Paul Wagner Bio
Paul Wagner is an Academy Award winning film writer, producer and director known for his successful collaborations with scholars, educators, artists and activists.
After completing a BA in English and linguistics and an MA in communications research design at the University of Kentucky, Wagner began his career as an instructional designer of adult learning programs at Kentucky Educational Television and the Oregon Division of Continuing Education.
Following further graduate studies in systems science at Portland State University and ethnographic film at the Annenberg School of Communications at the University of Pennsylvania, he embarked on a career in documentary filmmaking.
His early projects were collaborations with scholars and curators at the Smithsonian Institution, resulting in films about Italian stone carvers, Pullman porters, old-time medicine show performers, fish criers, family traditions, the folklore of aging, exemplary programs of museum education, the life and work of anthropologist Victor Turner, southern pottery, the US Postal Service, and the “seeds of change” exchanged between the Old World and New World. The Stone Carvers won the Academy Award for Best Short Documentary, Miles of Smiles premiered at the Telluride Film Festival and Free Show Tonite won the Grand Prize at the National Educational Film Festival. All three were national broadcasts on PBS.
In the 1980s, Wagner studied acting with Joy Zinoman of the Studio Theatre in Washington, DC and began writing and directing for the stage. In the 1990s, this led to the creation of two short dramatic films with writer Ed McClanahan. In 1996, he collaborated with Tibetan activists on the political drama Windhorse, filmed secretly inside Tibet and Nepal. Windhorse, winner Best Feature and Best Director at the Santa Barbara Film Festival, was the first narrative film digitally shot and edited for theatrical release.
Films produced in the 1990s included the first documentary filmed inside the Alamo (for the Discovery Channel). The feature-length A Paralyzing Fear: the Story of Polio in America, won a national Emmy Award for Research. Out of Ireland, featuring Liam Neeson, Aidan Quinn, Gabriel Byrne and Kelly McGillis was selected for the documentary competition at the Sundance Film Festival. Signature: George C. Wolfe was named Outstanding Public Television Program of the Year by the National Educational Television Association. All three were national broadcasts on PBS. Also, in the 2000s, Wagner produced a series of performance films and documentaries about subjects in Virginia entitled East of the Blue Ridge for local public television.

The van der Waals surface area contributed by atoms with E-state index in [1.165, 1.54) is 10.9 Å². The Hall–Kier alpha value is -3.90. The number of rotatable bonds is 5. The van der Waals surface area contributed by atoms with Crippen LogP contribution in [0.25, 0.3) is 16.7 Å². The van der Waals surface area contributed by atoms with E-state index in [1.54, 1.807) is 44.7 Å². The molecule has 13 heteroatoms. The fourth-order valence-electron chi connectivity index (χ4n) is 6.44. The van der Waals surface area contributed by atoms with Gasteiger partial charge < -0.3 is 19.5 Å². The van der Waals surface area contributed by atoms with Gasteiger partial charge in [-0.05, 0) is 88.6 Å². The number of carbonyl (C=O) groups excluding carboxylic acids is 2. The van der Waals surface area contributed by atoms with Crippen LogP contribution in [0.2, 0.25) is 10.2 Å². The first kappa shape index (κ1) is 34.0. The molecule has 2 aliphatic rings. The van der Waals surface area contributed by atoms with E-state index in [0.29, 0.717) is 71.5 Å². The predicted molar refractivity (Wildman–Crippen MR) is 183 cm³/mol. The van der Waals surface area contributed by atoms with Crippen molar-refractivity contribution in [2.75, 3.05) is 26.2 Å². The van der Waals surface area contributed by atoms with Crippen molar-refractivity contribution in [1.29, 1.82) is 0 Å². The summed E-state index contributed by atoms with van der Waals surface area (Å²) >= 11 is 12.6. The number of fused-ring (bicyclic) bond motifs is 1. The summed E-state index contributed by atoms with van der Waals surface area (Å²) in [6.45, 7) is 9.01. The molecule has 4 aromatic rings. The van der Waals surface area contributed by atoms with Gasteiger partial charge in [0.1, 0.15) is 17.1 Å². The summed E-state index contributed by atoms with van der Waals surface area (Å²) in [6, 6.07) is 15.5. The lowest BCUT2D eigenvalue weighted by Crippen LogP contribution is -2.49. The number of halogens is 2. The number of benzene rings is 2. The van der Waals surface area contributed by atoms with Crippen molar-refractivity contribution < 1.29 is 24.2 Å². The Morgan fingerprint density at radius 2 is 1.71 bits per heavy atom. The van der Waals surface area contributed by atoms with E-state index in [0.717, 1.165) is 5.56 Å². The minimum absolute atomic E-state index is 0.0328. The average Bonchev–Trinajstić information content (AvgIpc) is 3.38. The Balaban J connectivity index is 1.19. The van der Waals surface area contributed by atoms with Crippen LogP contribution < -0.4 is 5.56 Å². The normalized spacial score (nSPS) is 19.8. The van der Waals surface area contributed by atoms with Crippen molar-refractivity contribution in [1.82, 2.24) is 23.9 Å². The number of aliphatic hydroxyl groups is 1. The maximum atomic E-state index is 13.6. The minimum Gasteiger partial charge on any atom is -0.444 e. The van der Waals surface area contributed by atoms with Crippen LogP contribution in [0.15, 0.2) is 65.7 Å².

More recently, Wagner created a documentary about inner city religion with the Institute for Advanced Studies in Culture at the University of Virginia, an Irish music performance program with WGBH, a documentary about horse racing broadcast nationally on PBS, and his latest film, Boom and Bust: America's Journey on the Erie Canal which will be broadcast nationally on Labor Day weekend, 2016. He also served as senior producer on a PBS series about the natural history of the Appalachian Mountains.
Wagner’s films have won many honors including film festival screenings at Sundance, Toronto, Rotterdam and Tokyo, several Emmy Awards and the Academy Award. His films have received numerous grants from the National Endowments for the Arts and the Humanities. He has directed voiceovers with Liam Neeson, Ashley Judd, Gabriel Byrne, Hal Holbrook, Kelly McGillis, Aidan Quinn, Olympia Dukakis and John Grisham. Wagner taught film as an adjunct professor at the University of Maryland, George Washington University, the University of Virginia and aboard Semester-at-Sea.
Before starting his career in film, Paul Wagner worked as a country music singer in Philadelphia.